What’s in a name? María Palacios Cruz on Contour 09
Moving House Movies
9 March 2011
We launched APEngine with the Kubrick Archive inspired films made by Animation students at the London College of Communication as a ‘live brief’ project. As part of their latest project, LCC ...
Seeing things as we are…
3 February 2011
Image by Jeremy James with original Photography by Hugo Glendinning Courtesy of Steve Jackman Michael Carlson and Michael Atavar reflect on recent experiences of the intersection between artist ...
Arts Council England axes Animate Projects
28 January 2011
We are very sorry to announce that Animate is likely to close down at the end of March 2011, following Arts Council England’s decision not to fund our 2011 programme. Animate ...
Len Lye at Ikon by Edwin Rostron
26 January 2011
Len Lye - Free Radicals, 1958 The Body Electric runs until 13th February 2011 at Ikon. “Some nights I’d have a dream that my five senses were taken out of my skull, ...
A structure for possible films by Ajay RS Hothi
20 January 2011
Scherzo, Joe Diebes Ryan Tre-who?  Oh, him?  He’s so oh-ten and that was, like, a decade ago or whatever? I think we can take it as read that we are now living ...
What’s in a name? María Palacios Cruz on Contour 09
La Feé Electricité,  © Andreas Bunte

La Feé Electricité, image courtesy of Andreas Bunte and Galerie Ben Kaufmann, Berlin

Since 2003 the city of Mechelen in Belgium has hosted Contour,  a unique initiative combining historical sightseeing with contemporary art – and more specifically, audiovisual art. The principle is quite straightforward, and yet refreshingly pleasant: to make video art interact with historic places by presenting the work of artists working with moving image in unusual locations in the historical inner city of Mechelen, all within walking distance from one another.

The fourth Contour – entitled Hidden in Remembrance is the Silent Memory of Our Future – opened its doors on 15 August. Something so apparently trivial and insignificant as its barely noticeable change of name may actually be one of the most significant aspects of this new edition. For its first three editions, Contour was a ‘Biennial of Video Art’. But in 2009 it has become a ‘Biennial of the Moving Image’. It is certainly a more accurate description, for curator Katerina Gregos has included in the exhibition a number of audiovisual works which are not strictly video: there is a striking quantity of film, especially 16mm (T J Wilcox, David Maljkovic, Andreas Bunte, Matthew Buckingham, Ulla von Brandenburg) and 35mm work by Michaël Borremans and even a slide installation by Wendelien Van Oldenborgh (a medium that ironically underlines the stillness of the moving image).

It is true that although a ‘video art’ biennial, Contour was never really about video (although presented in this format, Cis Bierinckx included in the 2005 show the photographs of Katrien Vermeire and the film images of Chantal Akerman and Ana Poliak, among others ) – and yet it referred to video, as if video art had for a long time been synonymous with installation and artists’ moving image. In our post-medium era, films are shot on high definition video and then blown up to 35mm in order to be projected in film theatres, only to return to their video form for home DVD use. ‘Moving image’ therefore appears as a much more appropriate term/euphemism. It also seems to suit the lack of concern with medium specificity that the art world has often displayed when ‘exhibiting’ film works in the museum. A notorious example is that of Le Mouvement des Images at Centre Pompidou where visitors walked through a ‘digital’ corridor of film works, including Richard Serra’s Hand Catching Lead, Fernand Léger’s Le Ballet Mécanique and Laszlo Moholy-Nagy’s Ein Lichtspiel schwarz-weiss-grau. ‘Moving image’ is the term of post-cinema and post-video practices, but yet, as Tanya Leighton points out in her introduction to the Art and the Moving Image Reader, there is something almost nostalgic about this term; it recalls the ‘motion pictures’ of Hollywood’s golden era.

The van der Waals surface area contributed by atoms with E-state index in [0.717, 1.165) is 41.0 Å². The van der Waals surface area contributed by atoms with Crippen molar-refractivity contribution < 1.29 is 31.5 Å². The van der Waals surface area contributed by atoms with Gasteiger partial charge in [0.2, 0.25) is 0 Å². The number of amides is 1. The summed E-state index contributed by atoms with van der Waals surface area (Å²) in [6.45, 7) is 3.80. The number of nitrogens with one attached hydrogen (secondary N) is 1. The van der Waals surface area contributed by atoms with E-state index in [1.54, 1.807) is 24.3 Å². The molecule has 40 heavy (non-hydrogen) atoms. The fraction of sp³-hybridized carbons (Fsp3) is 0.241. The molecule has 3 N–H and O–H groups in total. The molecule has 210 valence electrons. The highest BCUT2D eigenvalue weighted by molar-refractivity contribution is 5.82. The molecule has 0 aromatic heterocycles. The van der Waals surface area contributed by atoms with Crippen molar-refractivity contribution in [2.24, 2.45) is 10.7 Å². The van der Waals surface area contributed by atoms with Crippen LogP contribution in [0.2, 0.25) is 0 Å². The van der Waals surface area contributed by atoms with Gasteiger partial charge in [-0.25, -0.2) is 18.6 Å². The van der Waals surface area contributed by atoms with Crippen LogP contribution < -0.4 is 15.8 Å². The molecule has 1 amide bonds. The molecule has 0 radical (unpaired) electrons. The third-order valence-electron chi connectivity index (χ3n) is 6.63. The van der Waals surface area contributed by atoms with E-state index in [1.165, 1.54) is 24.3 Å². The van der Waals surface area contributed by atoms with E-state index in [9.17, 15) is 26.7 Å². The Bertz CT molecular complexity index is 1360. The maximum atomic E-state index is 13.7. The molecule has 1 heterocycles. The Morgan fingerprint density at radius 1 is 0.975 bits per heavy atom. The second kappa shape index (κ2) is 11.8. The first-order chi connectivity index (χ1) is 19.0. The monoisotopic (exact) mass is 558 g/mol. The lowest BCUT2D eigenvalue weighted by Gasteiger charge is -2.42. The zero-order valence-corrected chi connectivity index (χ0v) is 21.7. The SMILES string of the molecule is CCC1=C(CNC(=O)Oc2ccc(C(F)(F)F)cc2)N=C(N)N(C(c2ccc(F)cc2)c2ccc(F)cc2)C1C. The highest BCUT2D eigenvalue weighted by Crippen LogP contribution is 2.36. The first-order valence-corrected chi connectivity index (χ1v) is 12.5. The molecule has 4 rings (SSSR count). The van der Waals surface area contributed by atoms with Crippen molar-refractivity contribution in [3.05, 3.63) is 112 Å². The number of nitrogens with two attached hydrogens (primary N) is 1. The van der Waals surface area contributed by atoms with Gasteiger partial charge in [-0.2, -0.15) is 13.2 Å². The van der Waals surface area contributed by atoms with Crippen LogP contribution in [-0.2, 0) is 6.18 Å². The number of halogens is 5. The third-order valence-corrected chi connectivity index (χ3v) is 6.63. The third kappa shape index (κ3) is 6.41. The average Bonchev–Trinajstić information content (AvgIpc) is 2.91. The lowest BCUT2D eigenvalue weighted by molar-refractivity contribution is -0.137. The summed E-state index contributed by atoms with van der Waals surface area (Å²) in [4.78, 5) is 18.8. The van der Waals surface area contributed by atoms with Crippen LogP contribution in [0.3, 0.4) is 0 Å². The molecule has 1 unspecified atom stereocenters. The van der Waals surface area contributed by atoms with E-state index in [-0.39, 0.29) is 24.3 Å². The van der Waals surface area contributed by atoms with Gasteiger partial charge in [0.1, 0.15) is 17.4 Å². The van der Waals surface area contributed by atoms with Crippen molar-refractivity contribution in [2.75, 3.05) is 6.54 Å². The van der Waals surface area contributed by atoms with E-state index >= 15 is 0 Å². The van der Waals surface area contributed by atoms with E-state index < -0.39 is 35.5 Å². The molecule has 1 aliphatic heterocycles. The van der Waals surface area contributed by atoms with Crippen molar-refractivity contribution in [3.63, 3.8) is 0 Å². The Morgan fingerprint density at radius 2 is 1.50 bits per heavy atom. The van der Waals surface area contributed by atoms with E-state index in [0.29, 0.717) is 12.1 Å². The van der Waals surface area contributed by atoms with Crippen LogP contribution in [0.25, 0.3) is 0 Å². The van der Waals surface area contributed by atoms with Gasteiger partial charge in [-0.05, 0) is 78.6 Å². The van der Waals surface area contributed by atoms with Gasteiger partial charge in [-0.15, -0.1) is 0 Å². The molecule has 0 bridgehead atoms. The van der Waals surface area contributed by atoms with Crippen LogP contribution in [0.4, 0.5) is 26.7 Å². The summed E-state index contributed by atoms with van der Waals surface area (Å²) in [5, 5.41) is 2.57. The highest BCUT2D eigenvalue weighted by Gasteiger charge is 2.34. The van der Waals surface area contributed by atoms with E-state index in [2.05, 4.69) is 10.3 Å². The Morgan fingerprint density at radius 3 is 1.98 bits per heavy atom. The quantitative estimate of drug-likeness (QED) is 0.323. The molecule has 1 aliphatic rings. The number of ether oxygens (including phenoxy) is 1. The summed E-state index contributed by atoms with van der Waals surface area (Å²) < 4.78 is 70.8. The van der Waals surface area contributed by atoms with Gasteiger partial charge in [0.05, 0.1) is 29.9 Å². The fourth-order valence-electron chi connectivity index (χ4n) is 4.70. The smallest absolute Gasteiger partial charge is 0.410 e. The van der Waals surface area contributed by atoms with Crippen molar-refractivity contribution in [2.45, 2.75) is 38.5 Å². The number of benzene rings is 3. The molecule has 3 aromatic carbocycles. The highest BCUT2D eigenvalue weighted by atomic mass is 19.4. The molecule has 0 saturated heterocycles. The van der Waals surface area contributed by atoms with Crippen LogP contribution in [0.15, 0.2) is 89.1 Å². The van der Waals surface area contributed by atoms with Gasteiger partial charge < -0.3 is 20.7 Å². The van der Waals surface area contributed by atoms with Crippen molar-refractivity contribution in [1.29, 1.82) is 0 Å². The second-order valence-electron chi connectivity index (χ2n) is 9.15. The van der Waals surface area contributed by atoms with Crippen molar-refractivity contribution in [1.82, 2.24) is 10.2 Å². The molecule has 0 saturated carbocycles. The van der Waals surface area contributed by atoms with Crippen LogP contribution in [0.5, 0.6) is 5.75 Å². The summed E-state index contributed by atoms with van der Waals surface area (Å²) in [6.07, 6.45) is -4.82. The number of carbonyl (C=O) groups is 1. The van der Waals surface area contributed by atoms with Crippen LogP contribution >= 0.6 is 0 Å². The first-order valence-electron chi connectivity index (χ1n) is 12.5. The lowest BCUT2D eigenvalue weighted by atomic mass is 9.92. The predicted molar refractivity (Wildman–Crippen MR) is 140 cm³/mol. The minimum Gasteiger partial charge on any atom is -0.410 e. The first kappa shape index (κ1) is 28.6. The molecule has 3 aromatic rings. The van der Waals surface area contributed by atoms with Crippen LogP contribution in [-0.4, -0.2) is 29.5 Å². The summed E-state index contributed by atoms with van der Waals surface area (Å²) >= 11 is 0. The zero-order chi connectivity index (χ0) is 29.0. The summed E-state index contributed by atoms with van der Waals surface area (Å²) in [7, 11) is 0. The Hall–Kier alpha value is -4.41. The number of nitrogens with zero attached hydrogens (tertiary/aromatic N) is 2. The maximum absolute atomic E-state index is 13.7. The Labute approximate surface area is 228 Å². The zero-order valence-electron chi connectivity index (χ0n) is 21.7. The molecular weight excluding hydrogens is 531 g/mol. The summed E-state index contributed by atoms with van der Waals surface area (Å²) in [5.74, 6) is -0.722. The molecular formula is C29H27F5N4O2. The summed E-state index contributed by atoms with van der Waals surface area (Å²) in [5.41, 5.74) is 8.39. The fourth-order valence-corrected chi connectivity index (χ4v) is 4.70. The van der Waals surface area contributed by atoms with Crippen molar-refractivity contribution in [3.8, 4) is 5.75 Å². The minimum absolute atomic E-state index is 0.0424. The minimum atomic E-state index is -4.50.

There is a great deal of nostalgia at Contour as well. Of course, the exhibition theme (or rather common thread) is history and historiography, but there’s more than that. There’s something so almost romantically nostalgic about the way film is presented that it turns the works into quasi-archaeological curiosities, as if film itself was the object of history.

The choice of locations contributes to that feeling. They have all been very carefully chosen, so that sometimes the works can appear as incidental accessories. The space where Ulla von Brandenburg’s installation 8 is shown looks confusingly similar to the rooms of the castle where it was shot.

Commissioned by Contour, Matthew Buckingham’s latest installation looks into the life and work of 16th century Flemish painter Caterina van Hemessen, and offers a very interesting reflection on the metaphor of the film screen as a mirror, but the fact that the work is presented in the 16 century Pastoraal Centrum is clever but equally disturbing. One can’t help but wonder if Hemessen herself ever visited the room.

About the Author: María Palacios Cruz is a Brussels based curator – she’s a member of the Courtisane collective, and, with Stoffel Debuysere, she is curating this year’s Impakt Festival.

About Contour: Contour 09 is in Mechelen, Belgium, from 15th August–18th October 2009
Artists include: Eija-Liisa Ahtila, Herman Asselberghs, Yael Bartana, Ulla von Brandenburg, Michaël Borremans, Maryam Jafri, David Maljkovic, Nathaniel Mellors, Wendelien van Oldenborgh, Julian Rosefeldt, Mira Sanders, T J Wilcox

Tuesday, September 8, 2009 | Tagged with ,

Tell us what you're thinking...